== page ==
Saturday, August 20, 2005

The Constructive Imagining of Peace through Understanding

I had the good fortune to study with Ermanno Bencivenga when we were both at Rice University in the late '70's. His latest collection of essays is Exercises in Constructive Imagination (Dordrecht: Kluwer, 2001). In various places among these essays, Bencivenga takes up issues relevant to our theme of Peace through Understanding. Here is a sampling:

"If things are seen as I suggest, it is absolutely vain to try to avoid occasions for the establishment of the ingroup/outgroup dynamics. Since the occasions are not the decisive factor, there will always be something that can be used as an occasion. In this Hegelian view, there is no escaping conflict--there is only, at most, postponing it, possibly with even more devastating consequences. The Hegelian solution can only be riding the conflict: acknowledging its necessity and enabling people to realize the appropiate Aufhebung. Whenever a group goes through its inevitable process of self-differentiation, social mechanisms must be in place to urge people to work out the difference, to face it and handle it in a practical, constructive manner. Peace can only be temporary anyway, but it will be less temporary beyond conflict than it can ever be before it." (62)

"...the contemporary extended awareness of different behavioral codes is seen as a means to promote an extended morality. And the easy moral relativism espoused by many is seen as a device for depriving this means of its explosive effectiveness. Whereas morality accepts the challenge of difference by internalizing it and establishing a (painful) dialogue with it, moral relativism (a true negation of morality) tries to make everyone content with what she already has." (107)

"We must get involved, we must be constantly teaching and learning from one another, constantly incorporating one another to add to (the complexity of) our being." (132)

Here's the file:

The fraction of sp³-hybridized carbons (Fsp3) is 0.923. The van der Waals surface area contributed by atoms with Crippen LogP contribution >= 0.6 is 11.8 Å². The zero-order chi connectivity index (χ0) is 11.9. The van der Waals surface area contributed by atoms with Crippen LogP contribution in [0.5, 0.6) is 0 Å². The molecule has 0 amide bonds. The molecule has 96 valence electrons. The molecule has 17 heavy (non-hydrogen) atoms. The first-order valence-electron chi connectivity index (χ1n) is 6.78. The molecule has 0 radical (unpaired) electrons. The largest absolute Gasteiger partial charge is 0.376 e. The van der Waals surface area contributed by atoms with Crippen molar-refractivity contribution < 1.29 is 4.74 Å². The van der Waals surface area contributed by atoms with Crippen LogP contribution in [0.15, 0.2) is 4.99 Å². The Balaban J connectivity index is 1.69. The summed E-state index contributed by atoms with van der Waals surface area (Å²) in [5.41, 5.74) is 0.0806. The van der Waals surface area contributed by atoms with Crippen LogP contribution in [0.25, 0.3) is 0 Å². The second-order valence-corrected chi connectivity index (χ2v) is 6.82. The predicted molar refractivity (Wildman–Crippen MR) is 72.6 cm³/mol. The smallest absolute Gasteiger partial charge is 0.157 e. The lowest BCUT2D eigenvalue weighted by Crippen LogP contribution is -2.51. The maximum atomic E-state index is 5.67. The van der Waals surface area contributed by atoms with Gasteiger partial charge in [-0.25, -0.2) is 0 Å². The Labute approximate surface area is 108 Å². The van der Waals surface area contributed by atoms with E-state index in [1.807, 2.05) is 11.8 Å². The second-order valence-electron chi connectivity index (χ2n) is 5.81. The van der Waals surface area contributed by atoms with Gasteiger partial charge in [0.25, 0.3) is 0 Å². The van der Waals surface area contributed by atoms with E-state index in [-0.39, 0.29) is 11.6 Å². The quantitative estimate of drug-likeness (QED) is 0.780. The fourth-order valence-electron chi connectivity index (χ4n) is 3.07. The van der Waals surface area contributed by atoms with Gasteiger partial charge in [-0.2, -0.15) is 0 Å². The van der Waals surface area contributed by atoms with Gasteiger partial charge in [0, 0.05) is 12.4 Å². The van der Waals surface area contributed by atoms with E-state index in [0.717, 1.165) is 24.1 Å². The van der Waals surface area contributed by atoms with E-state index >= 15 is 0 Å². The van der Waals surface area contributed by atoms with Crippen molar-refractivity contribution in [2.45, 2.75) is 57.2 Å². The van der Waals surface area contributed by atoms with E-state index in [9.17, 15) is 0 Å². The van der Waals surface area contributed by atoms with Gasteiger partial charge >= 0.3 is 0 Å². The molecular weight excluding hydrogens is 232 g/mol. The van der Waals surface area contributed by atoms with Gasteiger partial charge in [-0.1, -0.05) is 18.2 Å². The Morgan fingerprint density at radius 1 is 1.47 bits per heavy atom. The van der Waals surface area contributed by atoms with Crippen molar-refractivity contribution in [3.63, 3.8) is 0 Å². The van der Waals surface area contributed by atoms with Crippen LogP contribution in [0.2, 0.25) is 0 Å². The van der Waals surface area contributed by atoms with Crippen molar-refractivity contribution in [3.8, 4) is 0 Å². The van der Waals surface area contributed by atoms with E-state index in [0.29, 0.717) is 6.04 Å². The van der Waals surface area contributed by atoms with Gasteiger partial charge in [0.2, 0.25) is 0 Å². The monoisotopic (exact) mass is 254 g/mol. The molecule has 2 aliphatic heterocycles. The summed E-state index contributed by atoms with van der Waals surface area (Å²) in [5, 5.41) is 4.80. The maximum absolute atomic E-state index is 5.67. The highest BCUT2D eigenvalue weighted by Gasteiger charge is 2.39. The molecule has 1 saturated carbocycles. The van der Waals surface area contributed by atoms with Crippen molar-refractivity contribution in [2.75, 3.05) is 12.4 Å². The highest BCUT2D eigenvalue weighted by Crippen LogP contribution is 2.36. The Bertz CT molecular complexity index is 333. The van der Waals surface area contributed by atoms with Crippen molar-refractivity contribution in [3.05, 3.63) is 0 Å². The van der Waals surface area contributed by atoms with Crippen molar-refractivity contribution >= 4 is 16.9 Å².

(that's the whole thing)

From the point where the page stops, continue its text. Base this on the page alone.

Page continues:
"I am advocating giving up cultural competition in the name of cultural preservation, as a service not only to our personal growth but to maintaining enough of a pool to make general growth possible.... Learning will be the substance of everyone's self realization, and teaching will only be the recurrent, but temporary service paid by each for the good of all. And, to reiterate, there won't be tolerance in this exchange: there will be curiosity instead, and interest, and care. One might even say, there will be love--if that so much abused word could for once be reclaimed from sentimentality and its attending blind savagery." (133)

"And it's trivial to say that we will never make reality look like our dreams, since that's not even the point of dreams: their point is rather to give us direction--to provide us with the notions of beauty, knowledge, and justice that we need to find our bearings within the adventure we are living." (135)

"To gain that diversity which so painfully eludes us, the diversity that is not a single way of living all different things but is rather different forms of living--of toiling and perspiring and rejoicing and crying in the very same world; and because of that, because of how different all such practices are, of being able to make the world itself different--we need to reactivate those delusive visions, which means finding them not delusive at all, rediscovering a belief in them which cannot be (given who we are, and where we are located) an automatic reaction, which must express a commitment, and on the basis of that commitment educating ourselves to oscillate again, to find some new crevices--fissures between what is new and what is old." (146)

The recognition of the need to engage with others, to protect their differences (as long as their injustices are not excused as differences), but to appreciate the diversity in dialectic learning, reminds me of a beautiful ayah (verse, literally sign) of the Qur'an: "O mankind! Verily We created you of a male and female, and We made you nations and tribes to know one another" (49:13); (Cf. 35:27-28).

Colorado August 2005


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